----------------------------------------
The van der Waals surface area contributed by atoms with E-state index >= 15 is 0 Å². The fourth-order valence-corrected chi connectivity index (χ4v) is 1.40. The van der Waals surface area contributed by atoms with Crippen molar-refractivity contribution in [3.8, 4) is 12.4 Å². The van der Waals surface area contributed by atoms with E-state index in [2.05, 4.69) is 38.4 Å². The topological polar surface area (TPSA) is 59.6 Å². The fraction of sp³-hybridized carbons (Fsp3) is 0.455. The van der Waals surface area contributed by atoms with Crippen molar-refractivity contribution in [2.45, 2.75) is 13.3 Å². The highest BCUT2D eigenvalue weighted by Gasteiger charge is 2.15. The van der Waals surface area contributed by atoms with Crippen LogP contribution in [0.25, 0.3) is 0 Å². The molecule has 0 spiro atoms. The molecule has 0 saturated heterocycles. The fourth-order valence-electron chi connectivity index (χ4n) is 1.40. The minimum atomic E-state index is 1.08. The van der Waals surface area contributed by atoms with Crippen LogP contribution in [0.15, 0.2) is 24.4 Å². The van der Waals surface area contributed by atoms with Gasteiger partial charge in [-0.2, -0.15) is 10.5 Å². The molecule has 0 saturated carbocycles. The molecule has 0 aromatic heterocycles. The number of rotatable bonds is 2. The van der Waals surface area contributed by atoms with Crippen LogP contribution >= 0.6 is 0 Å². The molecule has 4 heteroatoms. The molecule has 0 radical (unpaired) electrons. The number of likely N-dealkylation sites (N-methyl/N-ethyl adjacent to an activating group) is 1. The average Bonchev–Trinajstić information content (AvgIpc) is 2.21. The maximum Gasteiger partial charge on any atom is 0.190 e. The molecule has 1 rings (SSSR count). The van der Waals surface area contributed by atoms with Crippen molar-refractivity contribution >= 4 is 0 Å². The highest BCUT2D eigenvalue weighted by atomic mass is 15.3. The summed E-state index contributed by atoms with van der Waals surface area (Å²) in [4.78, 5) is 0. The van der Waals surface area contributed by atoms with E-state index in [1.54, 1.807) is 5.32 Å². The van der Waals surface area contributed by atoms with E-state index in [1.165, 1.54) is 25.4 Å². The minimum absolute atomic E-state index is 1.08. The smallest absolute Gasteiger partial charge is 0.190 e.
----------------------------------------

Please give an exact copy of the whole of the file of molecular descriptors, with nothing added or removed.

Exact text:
The van der Waals surface area contributed by atoms with E-state index >= 15 is 0 Å². The fourth-order valence-corrected chi connectivity index (χ4v) is 1.40. The van der Waals surface area contributed by atoms with Crippen molar-refractivity contribution in [3.8, 4) is 12.4 Å². The van der Waals surface area contributed by atoms with E-state index in [2.05, 4.69) is 38.4 Å². The topological polar surface area (TPSA) is 59.6 Å². The fraction of sp³-hybridized carbons (Fsp3) is 0.455. The van der Waals surface area contributed by atoms with Crippen molar-refractivity contribution in [2.45, 2.75) is 13.3 Å². The highest BCUT2D eigenvalue weighted by Gasteiger charge is 2.15. The van der Waals surface area contributed by atoms with Crippen LogP contribution in [0.25, 0.3) is 0 Å². The molecule has 0 spiro atoms. The molecule has 0 saturated heterocycles. The fourth-order valence-electron chi connectivity index (χ4n) is 1.40. The minimum atomic E-state index is 1.08. The van der Waals surface area contributed by atoms with Crippen LogP contribution in [0.15, 0.2) is 24.4 Å². The van der Waals surface area contributed by atoms with Gasteiger partial charge in [-0.2, -0.15) is 10.5 Å². The molecule has 0 saturated carbocycles. The molecule has 0 aromatic heterocycles. The number of rotatable bonds is 2. The van der Waals surface area contributed by atoms with Crippen LogP contribution >= 0.6 is 0 Å². The molecule has 4 heteroatoms. The molecule has 0 radical (unpaired) electrons. The number of likely N-dealkylation sites (N-methyl/N-ethyl adjacent to an activating group) is 1. The average Bonchev–Trinajstić information content (AvgIpc) is 2.21. The maximum Gasteiger partial charge on any atom is 0.190 e. The molecule has 1 rings (SSSR count). The van der Waals surface area contributed by atoms with Crippen molar-refractivity contribution >= 4 is 0 Å². The highest BCUT2D eigenvalue weighted by atomic mass is 15.3. The summed E-state index contributed by atoms with van der Waals surface area (Å²) in [4.78, 5) is 0. The van der Waals surface area contributed by atoms with E-state index in [1.54, 1.807) is 5.32 Å². The van der Waals surface area contributed by atoms with E-state index in [1.165, 1.54) is 25.4 Å². The minimum absolute atomic E-state index is 1.08. The smallest absolute Gasteiger partial charge is 0.190 e.